“The ‘Ride’ seems a foreordained choice for the helicopter operation in ‘Apocalypse Now'”

For decades before Coppola’s “Apocalypse Now,” aerial warfare had been stirring thoughts of the Valkyries and their “air-horses,” as Wagner called them. In Proust’s “Time Regained,” the Germanophile dandy Robert de Saint-Loup watches a zeppelin raid on Paris, circa 1916, and exclaims, “The music of the sirens was a ‘Ride of the Valkyries’!” During the Second World War, an Arturo Toscanini performance of the “Ride” was associated with B-17 bombers in flight. The Nazis employed the same conceit: in a German newsreel, the “Ride” underscores a segment documenting a paratrooper assault on Crete.

Given that history, the “Ride” seems a foreordained choice for the helicopter operation in “Apocalypse Now.” The idea of an air-cavalry unit blasting Wagner originated in the mind of the film’s screenwriter, John Milius, who had heard that American forces in Vietnam were using music to galvanize troops and demoralize the enemy. Years later, he recalled, “They didn’t play Wagner, they played rock ’n’ roll and stuff like that. But I really thought the Wagner would work.” Nothing if not ambitious, Milius’s script gestures toward other exalted cultural artifacts. The chief literary point of reference is Joseph Conrad’s “Heart of Darkness.” Willard, a Special Ops soldier, is sent on a mission to track down and kill a renegade officer named Colonel Kurtz, who, like Conrad’s villain, has gone mad in the jungle and created a private empire.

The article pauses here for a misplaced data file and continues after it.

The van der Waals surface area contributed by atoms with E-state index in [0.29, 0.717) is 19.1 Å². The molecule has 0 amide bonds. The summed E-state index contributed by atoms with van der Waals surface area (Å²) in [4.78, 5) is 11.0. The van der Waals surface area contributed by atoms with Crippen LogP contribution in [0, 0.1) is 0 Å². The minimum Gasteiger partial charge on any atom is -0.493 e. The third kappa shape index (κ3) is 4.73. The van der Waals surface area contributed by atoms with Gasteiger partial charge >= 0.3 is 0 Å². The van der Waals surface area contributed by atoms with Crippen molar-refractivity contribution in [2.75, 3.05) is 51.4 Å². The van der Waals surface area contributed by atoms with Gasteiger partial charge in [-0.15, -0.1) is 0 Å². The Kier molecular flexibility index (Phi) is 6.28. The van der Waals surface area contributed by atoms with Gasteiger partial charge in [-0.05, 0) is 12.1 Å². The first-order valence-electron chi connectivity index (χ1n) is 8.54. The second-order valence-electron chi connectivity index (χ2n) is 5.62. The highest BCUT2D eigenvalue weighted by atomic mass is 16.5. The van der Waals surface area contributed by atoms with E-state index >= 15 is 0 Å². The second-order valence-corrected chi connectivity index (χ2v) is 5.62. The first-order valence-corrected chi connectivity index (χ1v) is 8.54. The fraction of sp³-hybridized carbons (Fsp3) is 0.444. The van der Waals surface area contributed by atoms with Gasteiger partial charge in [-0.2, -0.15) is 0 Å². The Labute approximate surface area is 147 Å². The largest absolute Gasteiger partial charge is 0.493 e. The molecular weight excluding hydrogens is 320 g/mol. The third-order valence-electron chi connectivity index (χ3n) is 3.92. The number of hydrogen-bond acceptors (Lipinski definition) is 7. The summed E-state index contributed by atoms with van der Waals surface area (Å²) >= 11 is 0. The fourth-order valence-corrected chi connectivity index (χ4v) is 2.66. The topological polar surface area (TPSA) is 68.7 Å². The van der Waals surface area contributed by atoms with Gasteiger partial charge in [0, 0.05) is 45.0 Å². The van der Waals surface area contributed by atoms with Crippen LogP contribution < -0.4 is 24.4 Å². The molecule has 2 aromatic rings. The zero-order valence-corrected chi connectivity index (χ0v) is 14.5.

Milius, a Jewish American with conservative leanings, did not intend an antiwar message. He began work on “Apocalypse” in the wake of the Arab-Israeli War of 1967, during which he had excitedly followed the Israeli advance. He told the writer Lawrence Weschler, “Tracking that victory day by day, I was throbbing to the Doors—‘Light My Fire’ was the big hit that summer—and of course to Wagner.” Although some scholars have linked the helicopter scene to the Ku Klux Klan assault in “The Birth of a Nation” (the air-cav men have the bearing of horsemen), Milius was apparently unaware of Griffith’s use of the “Ride.”

Alex Ross, “Wagner in Hollywood”, The New Yorker (31 August 2020), 22.